Laboratory tests are used to confirm a diagnosis. Tests are performed on either a urine sample or a discharge sample from a woman’s cervix or a man’s urethra, which is obtained by using a cotton swab. The sample is then sent to a lab for examination. Avoid engaging in high-risk sexual activity. Do not have sex with people whom you think have multiple partners. Do not have sex while you are under the influence of drugs or alcohol. You are less likely to use a condom if you are intoxicated and, because your judgment will be impaired, you are less likely to be careful about whom you decide to sleep with.
Limit your number of sex partners. Because Chlamydia is transmitted through sexual contact with infected individuals, if you stop having casual sex with multiple sexual partners, you will reduce your risk of acquiring the disease.
Use barrier methods of contraception, preferably a condom every time you have sex to prevent Chlamydial infection. Use a reliable backup method of birth control, such as the pill, to prevent pregnancy. Using barrier methods of birth control, such as latex or polyurethane condoms or a diaphragm, can decrease the chances that bacteria will be transmitted from your partner to you or vice versa. It is highly recommended that you use condoms instead of a diaphragm if you are sexually active, but not in a monogamous relationship. The diaphragm may protect you against Chlamydia, but it won’t protect you from other diseases, such as AIDS. Condoms are easier to use than a diaphragm, and are readily available in your local drugstore or supermarket. Condoms should only be used before their expiration date, and when no obvious signs of defects or damage are visible. They should be worn before any sexual contact is made with the penis, and each condom should be used only once.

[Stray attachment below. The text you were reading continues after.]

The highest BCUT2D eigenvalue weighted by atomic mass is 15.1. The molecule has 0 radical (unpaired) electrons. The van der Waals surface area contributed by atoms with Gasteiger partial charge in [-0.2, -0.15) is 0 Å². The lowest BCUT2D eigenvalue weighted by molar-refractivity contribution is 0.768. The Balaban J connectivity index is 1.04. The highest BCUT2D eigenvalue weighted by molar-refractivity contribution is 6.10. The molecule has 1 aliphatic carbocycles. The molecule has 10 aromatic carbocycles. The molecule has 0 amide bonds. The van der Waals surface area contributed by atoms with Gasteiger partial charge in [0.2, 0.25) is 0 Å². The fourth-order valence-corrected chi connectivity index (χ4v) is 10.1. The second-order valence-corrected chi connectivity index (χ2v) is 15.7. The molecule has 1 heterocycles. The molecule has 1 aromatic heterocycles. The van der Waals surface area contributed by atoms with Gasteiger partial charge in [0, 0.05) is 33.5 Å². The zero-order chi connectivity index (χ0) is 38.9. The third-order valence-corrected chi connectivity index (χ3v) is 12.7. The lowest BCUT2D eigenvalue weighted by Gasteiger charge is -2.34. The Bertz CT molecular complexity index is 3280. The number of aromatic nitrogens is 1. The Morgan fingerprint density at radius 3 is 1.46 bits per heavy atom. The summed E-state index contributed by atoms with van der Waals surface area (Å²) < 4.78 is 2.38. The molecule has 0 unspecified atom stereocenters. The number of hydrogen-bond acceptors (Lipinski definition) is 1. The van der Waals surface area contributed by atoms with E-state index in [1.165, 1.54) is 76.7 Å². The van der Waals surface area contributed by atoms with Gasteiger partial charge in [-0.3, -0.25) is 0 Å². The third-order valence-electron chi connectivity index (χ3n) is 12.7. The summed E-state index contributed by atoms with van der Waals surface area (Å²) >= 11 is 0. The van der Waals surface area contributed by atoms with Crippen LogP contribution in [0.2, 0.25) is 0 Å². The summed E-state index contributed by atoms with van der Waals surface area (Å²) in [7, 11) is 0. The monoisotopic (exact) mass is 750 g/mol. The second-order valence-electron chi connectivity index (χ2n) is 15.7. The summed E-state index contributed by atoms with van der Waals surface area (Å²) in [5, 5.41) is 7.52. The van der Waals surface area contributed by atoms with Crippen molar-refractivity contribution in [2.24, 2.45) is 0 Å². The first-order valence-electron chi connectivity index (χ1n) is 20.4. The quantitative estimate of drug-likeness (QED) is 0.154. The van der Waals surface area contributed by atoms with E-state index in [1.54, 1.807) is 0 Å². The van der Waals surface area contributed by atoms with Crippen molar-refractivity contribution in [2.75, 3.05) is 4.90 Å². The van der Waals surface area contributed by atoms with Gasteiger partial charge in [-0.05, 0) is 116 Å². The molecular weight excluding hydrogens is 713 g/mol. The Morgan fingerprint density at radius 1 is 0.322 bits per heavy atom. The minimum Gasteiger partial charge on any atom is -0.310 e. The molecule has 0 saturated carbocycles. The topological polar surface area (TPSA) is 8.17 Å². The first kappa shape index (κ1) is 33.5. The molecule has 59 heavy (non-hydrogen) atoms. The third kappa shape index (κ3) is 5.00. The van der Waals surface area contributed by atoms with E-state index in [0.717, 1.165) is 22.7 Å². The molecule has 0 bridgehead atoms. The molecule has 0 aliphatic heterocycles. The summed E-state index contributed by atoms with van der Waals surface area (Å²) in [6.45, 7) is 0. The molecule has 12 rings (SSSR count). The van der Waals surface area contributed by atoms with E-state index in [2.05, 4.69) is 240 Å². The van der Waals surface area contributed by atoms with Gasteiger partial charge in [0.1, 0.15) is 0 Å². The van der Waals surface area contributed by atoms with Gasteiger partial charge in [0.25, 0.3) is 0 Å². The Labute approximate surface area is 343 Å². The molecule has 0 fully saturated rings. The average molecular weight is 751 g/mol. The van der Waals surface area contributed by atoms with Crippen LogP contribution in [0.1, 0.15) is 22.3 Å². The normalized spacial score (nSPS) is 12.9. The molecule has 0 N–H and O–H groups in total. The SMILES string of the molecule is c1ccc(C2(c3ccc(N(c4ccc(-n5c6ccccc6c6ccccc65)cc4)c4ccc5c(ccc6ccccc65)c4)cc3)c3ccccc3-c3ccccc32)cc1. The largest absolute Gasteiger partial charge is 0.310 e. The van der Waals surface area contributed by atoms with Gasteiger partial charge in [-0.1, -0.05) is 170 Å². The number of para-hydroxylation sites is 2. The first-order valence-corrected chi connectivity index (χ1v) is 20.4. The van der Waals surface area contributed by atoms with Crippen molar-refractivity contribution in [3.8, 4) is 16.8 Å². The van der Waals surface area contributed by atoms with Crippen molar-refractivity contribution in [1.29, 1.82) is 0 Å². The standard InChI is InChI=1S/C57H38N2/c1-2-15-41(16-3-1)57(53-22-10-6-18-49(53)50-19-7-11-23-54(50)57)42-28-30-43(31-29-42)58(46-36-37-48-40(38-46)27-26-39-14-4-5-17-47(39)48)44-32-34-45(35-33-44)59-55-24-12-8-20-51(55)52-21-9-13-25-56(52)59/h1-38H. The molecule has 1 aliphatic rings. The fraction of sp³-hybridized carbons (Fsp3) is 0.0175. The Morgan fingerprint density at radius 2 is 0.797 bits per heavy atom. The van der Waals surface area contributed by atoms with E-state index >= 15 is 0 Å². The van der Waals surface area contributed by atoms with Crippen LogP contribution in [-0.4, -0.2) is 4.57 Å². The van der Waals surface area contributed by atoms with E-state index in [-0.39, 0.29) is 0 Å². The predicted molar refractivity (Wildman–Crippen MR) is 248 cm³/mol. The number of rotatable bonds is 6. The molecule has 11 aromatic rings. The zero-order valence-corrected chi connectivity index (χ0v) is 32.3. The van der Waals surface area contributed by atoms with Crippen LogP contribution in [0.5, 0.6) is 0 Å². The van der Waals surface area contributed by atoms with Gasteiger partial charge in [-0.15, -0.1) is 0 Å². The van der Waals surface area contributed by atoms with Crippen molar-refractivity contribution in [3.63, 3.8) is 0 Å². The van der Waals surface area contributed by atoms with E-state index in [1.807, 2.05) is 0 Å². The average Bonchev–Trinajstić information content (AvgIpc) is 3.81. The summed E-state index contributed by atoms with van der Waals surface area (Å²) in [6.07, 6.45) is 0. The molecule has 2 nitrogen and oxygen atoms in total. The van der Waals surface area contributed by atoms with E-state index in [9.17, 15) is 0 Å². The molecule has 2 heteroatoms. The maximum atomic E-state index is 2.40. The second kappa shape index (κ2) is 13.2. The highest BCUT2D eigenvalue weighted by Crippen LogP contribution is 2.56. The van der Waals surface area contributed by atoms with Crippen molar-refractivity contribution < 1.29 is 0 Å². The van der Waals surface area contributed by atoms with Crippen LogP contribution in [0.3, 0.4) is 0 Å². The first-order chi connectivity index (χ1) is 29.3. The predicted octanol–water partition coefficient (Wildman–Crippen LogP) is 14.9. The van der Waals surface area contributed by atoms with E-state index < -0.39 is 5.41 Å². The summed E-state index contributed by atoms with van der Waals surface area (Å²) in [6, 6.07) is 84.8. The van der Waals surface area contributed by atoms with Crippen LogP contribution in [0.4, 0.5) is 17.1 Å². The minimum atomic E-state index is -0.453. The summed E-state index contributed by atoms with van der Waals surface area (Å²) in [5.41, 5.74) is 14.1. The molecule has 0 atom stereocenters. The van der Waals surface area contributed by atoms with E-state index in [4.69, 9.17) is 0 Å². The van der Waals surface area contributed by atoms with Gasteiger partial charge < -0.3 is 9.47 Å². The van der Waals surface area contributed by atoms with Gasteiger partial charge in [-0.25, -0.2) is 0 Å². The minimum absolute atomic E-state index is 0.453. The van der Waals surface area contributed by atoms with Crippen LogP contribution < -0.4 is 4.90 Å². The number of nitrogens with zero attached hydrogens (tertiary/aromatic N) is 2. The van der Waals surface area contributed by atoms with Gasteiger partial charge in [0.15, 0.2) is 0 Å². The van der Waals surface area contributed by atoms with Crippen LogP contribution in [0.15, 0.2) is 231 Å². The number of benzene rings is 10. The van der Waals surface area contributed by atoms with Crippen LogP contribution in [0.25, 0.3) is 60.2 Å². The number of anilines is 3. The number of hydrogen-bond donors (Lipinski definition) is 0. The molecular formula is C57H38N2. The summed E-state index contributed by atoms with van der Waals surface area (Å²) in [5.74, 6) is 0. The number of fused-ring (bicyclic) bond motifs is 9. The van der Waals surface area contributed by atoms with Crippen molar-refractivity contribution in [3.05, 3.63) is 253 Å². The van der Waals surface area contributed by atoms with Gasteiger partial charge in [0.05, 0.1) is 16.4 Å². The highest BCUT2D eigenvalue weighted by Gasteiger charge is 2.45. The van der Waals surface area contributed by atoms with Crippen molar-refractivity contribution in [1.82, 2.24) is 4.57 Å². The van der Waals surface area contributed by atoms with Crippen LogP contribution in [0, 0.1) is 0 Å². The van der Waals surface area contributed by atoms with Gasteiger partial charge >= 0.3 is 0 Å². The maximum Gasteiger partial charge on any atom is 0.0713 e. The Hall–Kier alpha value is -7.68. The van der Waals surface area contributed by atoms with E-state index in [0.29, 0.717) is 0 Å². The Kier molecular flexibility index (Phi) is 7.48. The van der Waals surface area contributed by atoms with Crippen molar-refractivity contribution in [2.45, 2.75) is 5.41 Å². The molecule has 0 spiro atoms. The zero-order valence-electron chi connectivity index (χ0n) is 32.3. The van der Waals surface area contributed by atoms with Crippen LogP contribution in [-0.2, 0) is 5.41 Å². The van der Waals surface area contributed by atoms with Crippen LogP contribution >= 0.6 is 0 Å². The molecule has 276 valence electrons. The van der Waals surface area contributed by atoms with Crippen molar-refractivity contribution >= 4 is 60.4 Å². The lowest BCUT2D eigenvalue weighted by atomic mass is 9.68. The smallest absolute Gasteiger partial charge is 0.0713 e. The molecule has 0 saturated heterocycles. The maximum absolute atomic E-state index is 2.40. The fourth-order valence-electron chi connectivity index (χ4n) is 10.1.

The US government’s Centers for Disease Control and Prevention recommend the following:
- Use a new condom with each act of intercourse
- Carefully handle the condom to avoid damaging it with fingernails, teeth, or other sharp objects
- Put the condom on after the penis is erect and before any genital contact with your partner
- Ensure that no air is trapped in the tip of the condom
- Ensure adequate lubrication during intercourse, possibly requiring use of lubricants such as K-Y Jelly or glycerin. Never use oil-based lubricants such as petroleum jelly, shortening, mineral oil, massage oils, body lotions, or cooking oil. Oil can weaken latex, leading to tears in the condom.
- Hold the condom firmly against the base of the penis during withdrawal
- Withdraw while the penis is still erect to prevent slippage
- Besides using condoms, it is also recommended that you protect yourself against pregnancy by using a very reliable method of birth control, such as the pill or Depoprovera injections. Talk to your health care professional about options.
If you have more than one partner, and particularly if you are under the age of 25, get tested regularly, even if you do not have symptoms. Tests are affordable, easily obtained at any clinic or doctor’s office, and highly recommended for women under the age of 25 whenever pelvic examinations are done.
If you have recently been treated for a Chlamydia infection, make sure your sex partner also receives treatment. Even in the absence of symptoms, your sex partner should be tested and treated if necessary. To avoid being reinfected with Chlamydia, avoid sexual intercourse or use condoms for at least one week while you and your partner(s) are taking medicine.